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Cervical Cancer

Cervical Cancer Causes and Risk Factors

Cervical cancer is cancer that starts in the cells of the cervix — the lower, narrow end of the uterus. Most abnormal cells found in this region are often precancerous but could become cancer if not removed early. Understanding the causes and risks associated with cervical cancer can help you be more proactive when it comes to getting screened. Treatment is more effective when abnormal cells are detected early. 

Causes of Cervical Cancer

The number one cause of cervical cancer is infection by the human papillomavirus (HPV). HPV is not a single virus but a group of more than 200 related viruses. Some of these viruses can be transmitted through sexual activity, including vaginal, anal, or oral sex. Sexually transmitted HPVs fall into two groups: low risk and high risk. Several types of HPV are considered high risk; however, HPV16 and HPV18 are the two types primarily responsible for HPV-related cancers. 

Infection with HPV is fairly common in sexually active people and often goes unnoticed. This is because HPV doesn’t always produce symptoms. Many times, an HPV infection will clear on its own. But for some, it can become a chronic infection that could one day cause cervical cancer. You can learn more about HPV and its relation to cervical cancer by visiting our blog post, HPV and Cervical Cancer: What’s the Connection?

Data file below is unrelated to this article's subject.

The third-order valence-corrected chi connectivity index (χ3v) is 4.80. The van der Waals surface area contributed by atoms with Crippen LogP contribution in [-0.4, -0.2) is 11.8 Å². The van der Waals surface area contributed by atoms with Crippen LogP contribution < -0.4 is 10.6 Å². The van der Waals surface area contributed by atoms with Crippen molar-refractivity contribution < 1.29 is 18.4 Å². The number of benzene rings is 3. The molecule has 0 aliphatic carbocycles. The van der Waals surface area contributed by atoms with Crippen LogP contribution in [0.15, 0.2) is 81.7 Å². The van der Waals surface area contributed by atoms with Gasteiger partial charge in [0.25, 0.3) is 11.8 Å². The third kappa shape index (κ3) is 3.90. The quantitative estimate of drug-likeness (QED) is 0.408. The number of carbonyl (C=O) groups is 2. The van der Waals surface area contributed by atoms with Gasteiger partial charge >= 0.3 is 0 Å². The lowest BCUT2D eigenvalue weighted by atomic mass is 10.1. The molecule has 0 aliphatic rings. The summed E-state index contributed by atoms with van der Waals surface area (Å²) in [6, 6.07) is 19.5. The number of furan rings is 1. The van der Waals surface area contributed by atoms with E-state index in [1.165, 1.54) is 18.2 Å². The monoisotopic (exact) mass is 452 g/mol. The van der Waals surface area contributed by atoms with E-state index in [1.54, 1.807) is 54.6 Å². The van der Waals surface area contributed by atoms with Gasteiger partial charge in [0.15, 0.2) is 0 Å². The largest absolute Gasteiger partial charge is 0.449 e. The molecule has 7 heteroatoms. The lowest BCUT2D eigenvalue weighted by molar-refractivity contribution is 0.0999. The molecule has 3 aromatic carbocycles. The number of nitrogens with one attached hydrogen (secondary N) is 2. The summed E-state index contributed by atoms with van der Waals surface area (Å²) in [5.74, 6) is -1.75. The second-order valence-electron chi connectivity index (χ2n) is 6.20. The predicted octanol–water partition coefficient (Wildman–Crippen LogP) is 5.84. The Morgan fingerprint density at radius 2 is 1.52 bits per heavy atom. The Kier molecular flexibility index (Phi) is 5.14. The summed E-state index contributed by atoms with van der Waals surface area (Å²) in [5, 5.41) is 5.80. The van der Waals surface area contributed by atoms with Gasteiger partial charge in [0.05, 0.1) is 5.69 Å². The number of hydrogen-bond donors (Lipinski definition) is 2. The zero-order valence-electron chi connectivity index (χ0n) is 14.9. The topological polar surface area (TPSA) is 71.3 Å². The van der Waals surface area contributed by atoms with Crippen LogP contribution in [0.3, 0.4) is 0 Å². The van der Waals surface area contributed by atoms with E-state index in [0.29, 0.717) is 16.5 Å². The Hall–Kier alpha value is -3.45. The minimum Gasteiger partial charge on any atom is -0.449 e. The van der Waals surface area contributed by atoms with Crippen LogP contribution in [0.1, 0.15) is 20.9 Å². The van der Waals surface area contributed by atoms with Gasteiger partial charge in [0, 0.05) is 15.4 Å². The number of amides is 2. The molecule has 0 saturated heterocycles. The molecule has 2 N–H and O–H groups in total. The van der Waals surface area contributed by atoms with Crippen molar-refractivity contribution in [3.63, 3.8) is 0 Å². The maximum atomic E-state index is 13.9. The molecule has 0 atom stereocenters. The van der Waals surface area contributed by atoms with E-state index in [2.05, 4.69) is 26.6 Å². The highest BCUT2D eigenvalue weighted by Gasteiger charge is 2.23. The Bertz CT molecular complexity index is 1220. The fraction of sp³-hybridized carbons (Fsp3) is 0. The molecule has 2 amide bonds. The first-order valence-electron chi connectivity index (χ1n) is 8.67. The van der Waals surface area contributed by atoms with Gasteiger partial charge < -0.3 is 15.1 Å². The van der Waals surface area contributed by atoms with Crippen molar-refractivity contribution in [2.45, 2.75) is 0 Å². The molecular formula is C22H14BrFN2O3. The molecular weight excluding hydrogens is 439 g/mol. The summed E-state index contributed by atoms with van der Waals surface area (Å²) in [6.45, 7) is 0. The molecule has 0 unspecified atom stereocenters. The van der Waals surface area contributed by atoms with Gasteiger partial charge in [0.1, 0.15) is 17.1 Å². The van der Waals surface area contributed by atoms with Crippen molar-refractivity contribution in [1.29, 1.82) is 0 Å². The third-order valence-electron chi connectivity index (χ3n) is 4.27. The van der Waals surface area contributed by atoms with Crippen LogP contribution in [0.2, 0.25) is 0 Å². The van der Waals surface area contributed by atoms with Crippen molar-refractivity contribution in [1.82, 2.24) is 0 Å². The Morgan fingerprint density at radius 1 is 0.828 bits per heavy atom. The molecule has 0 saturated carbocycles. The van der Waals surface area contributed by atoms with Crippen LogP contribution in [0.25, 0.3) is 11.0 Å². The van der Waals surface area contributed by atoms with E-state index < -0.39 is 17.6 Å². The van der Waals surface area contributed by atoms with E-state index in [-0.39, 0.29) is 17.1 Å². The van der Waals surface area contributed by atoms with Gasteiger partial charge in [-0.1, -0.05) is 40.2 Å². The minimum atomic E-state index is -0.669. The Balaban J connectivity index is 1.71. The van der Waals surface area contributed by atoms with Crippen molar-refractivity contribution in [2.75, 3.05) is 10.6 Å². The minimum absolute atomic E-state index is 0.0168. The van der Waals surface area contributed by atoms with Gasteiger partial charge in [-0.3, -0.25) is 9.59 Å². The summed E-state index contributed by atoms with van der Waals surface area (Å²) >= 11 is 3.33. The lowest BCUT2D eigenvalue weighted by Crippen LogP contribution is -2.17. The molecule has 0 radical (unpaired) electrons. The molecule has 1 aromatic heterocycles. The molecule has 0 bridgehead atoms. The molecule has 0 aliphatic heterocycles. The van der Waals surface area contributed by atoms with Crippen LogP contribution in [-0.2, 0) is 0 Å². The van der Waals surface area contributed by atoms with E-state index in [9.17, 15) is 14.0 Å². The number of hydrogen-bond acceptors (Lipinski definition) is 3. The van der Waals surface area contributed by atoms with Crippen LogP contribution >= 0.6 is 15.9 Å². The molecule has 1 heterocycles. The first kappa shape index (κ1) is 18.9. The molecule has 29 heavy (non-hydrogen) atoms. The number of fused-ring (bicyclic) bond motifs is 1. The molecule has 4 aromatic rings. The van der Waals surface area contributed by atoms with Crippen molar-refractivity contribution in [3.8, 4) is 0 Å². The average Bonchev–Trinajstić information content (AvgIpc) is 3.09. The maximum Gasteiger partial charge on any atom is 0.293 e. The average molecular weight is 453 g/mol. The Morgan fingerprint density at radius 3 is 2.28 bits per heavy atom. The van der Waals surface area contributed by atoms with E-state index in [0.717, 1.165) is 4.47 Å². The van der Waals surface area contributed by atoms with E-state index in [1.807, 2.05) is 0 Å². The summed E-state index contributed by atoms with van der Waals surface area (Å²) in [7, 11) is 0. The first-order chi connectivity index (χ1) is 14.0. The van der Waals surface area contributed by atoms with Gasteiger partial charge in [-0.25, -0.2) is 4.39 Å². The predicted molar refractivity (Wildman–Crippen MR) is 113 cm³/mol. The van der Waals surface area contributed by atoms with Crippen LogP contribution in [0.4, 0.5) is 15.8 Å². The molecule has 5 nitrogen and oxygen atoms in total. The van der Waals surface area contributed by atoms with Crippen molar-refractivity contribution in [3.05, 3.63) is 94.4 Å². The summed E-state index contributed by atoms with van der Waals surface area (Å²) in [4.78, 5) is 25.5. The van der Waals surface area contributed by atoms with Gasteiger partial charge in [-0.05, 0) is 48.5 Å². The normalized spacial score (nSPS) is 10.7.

While HPV is a primary cause of cervical cancer, it’s not the only one. While some risk factors can’t be controlled, others can. Being aware of your risk factors and talking about them with your physician may help you make more informed lifestyle and healthcare choices.

Cervical Cancer Risk Factors You Can Control

  • Sexual activity. People who become sexually active before age 18 and those who have had multiple sexual partners increase their exposure to HPV infection. 
  • Smoking. Women who use tobacco are twice as likely to develop cervical cancer than nonsmokers. Women who don't smoke should avoid inhaling secondhand smoke as it can also increase risk. Additionally, tobacco may weaken the immune system against fighting HPV infections and can lead to other cancers.
  • Using oral contraceptives long-term. Women who take oral contraceptives (OCs) for a long time could be at an increased risk of developing cervical cancer. Talk to your physician or gynecologist about the benefits of using oral contraceptives and if they outweigh the potential risks.
  • Birthing multiple children. Women who have had seven or more full-term pregnancies have an increased risk of getting cancer of the cervix.  

Cervical Cancer Risk Factors You Cannot Control

  • Age. Cervical cancer rarely develops in women under the age of 20, however, the risk goes up between the late teens and mid-30s. After your mid-30’s it is important to get regular cervical cancer screenings as you remain at risk. These screenings include a Pap test and/or an HPV test.